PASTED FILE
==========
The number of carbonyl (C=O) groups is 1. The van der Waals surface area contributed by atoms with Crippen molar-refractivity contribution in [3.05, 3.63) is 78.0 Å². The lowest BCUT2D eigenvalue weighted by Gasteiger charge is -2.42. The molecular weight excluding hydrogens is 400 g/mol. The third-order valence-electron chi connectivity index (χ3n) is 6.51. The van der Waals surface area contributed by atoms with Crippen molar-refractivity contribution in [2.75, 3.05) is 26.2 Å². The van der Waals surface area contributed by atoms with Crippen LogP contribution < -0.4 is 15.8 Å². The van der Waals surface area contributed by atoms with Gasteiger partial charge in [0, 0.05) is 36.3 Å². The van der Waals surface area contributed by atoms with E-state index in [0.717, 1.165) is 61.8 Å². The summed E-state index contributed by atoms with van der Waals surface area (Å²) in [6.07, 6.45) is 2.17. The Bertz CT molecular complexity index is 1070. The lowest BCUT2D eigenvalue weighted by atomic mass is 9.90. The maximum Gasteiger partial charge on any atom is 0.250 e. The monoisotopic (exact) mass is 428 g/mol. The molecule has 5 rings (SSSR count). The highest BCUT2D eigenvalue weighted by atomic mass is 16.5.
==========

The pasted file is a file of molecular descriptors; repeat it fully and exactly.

The number of carbonyl (C=O) groups is 1. The van der Waals surface area contributed by atoms with Crippen molar-refractivity contribution in [3.05, 3.63) is 78.0 Å². The lowest BCUT2D eigenvalue weighted by Gasteiger charge is -2.42. The molecular weight excluding hydrogens is 400 g/mol. The third-order valence-electron chi connectivity index (χ3n) is 6.51. The van der Waals surface area contributed by atoms with Crippen molar-refractivity contribution in [2.75, 3.05) is 26.2 Å². The van der Waals surface area contributed by atoms with Crippen LogP contribution < -0.4 is 15.8 Å². The van der Waals surface area contributed by atoms with Gasteiger partial charge in [0, 0.05) is 36.3 Å². The van der Waals surface area contributed by atoms with E-state index in [0.717, 1.165) is 61.8 Å². The summed E-state index contributed by atoms with van der Waals surface area (Å²) in [6.07, 6.45) is 2.17. The Bertz CT molecular complexity index is 1070. The lowest BCUT2D eigenvalue weighted by atomic mass is 9.90. The maximum Gasteiger partial charge on any atom is 0.250 e. The monoisotopic (exact) mass is 428 g/mol. The molecule has 5 rings (SSSR count). The highest BCUT2D eigenvalue weighted by atomic mass is 16.5.